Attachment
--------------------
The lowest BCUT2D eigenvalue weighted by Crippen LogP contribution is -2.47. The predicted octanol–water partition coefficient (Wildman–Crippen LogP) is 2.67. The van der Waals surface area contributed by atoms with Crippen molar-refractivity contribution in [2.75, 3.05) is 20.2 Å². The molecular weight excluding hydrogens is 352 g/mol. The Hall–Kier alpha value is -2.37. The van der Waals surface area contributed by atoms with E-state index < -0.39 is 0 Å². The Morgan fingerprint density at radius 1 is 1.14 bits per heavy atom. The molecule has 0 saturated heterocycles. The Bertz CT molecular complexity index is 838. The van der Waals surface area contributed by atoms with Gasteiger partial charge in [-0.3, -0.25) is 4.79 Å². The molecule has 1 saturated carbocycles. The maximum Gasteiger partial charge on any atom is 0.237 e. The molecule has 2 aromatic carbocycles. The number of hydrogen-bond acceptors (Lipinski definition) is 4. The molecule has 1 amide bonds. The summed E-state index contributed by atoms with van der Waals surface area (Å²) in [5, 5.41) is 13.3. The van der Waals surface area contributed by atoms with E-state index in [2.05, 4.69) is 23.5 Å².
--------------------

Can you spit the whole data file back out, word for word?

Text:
The lowest BCUT2D eigenvalue weighted by Crippen LogP contribution is -2.47. The predicted octanol–water partition coefficient (Wildman–Crippen LogP) is 2.67. The van der Waals surface area contributed by atoms with Crippen molar-refractivity contribution in [2.75, 3.05) is 20.2 Å². The molecular weight excluding hydrogens is 352 g/mol. The Hall–Kier alpha value is -2.37. The van der Waals surface area contributed by atoms with E-state index < -0.39 is 0 Å². The Morgan fingerprint density at radius 1 is 1.14 bits per heavy atom. The molecule has 0 saturated heterocycles. The Bertz CT molecular complexity index is 838. The van der Waals surface area contributed by atoms with Gasteiger partial charge in [-0.3, -0.25) is 4.79 Å². The molecule has 1 saturated carbocycles. The maximum Gasteiger partial charge on any atom is 0.237 e. The molecule has 2 aromatic carbocycles. The number of hydrogen-bond acceptors (Lipinski definition) is 4. The molecule has 1 amide bonds. The summed E-state index contributed by atoms with van der Waals surface area (Å²) in [5, 5.41) is 13.3. The van der Waals surface area contributed by atoms with E-state index in [2.05, 4.69) is 23.5 Å².